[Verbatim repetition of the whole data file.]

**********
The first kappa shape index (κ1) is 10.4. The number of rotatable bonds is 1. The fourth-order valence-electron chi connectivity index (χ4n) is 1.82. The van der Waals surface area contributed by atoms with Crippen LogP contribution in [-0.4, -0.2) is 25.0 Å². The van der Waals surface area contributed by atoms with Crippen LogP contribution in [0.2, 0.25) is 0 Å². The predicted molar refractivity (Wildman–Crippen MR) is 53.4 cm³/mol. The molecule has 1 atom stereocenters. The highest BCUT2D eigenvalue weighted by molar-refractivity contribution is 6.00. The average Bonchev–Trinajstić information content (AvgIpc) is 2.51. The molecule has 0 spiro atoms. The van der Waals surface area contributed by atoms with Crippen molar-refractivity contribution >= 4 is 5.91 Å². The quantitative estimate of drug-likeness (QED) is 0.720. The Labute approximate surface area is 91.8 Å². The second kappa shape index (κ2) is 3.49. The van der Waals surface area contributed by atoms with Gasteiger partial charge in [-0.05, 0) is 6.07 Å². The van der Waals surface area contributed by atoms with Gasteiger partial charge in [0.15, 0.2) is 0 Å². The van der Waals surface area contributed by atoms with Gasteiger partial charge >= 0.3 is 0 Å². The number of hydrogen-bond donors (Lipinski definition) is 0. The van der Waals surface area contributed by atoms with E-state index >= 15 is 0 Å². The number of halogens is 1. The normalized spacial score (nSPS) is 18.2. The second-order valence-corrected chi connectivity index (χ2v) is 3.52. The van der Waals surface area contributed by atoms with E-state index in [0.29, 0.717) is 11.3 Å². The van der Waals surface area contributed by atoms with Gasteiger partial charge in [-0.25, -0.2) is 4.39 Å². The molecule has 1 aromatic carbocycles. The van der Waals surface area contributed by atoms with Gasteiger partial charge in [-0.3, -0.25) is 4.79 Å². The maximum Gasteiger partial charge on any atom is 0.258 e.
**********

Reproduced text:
The first kappa shape index (κ1) is 10.4. The number of rotatable bonds is 1. The fourth-order valence-electron chi connectivity index (χ4n) is 1.82. The van der Waals surface area contributed by atoms with Crippen LogP contribution in [-0.4, -0.2) is 25.0 Å². The van der Waals surface area contributed by atoms with Crippen LogP contribution in [0.2, 0.25) is 0 Å². The predicted molar refractivity (Wildman–Crippen MR) is 53.4 cm³/mol. The molecule has 1 atom stereocenters. The highest BCUT2D eigenvalue weighted by molar-refractivity contribution is 6.00. The average Bonchev–Trinajstić information content (AvgIpc) is 2.51. The molecule has 0 spiro atoms. The van der Waals surface area contributed by atoms with Crippen molar-refractivity contribution >= 4 is 5.91 Å². The quantitative estimate of drug-likeness (QED) is 0.720. The Labute approximate surface area is 91.8 Å². The second kappa shape index (κ2) is 3.49. The van der Waals surface area contributed by atoms with Gasteiger partial charge in [-0.05, 0) is 6.07 Å². The van der Waals surface area contributed by atoms with Gasteiger partial charge in [0.15, 0.2) is 0 Å². The van der Waals surface area contributed by atoms with Gasteiger partial charge >= 0.3 is 0 Å². The number of hydrogen-bond donors (Lipinski definition) is 0. The van der Waals surface area contributed by atoms with E-state index >= 15 is 0 Å². The number of halogens is 1. The normalized spacial score (nSPS) is 18.2. The second-order valence-corrected chi connectivity index (χ2v) is 3.52. The van der Waals surface area contributed by atoms with E-state index in [0.29, 0.717) is 11.3 Å². The van der Waals surface area contributed by atoms with Gasteiger partial charge in [-0.25, -0.2) is 4.39 Å². The molecule has 1 aromatic carbocycles. The van der Waals surface area contributed by atoms with Gasteiger partial charge in [-0.3, -0.25) is 4.79 Å². The maximum Gasteiger partial charge on any atom is 0.258 e.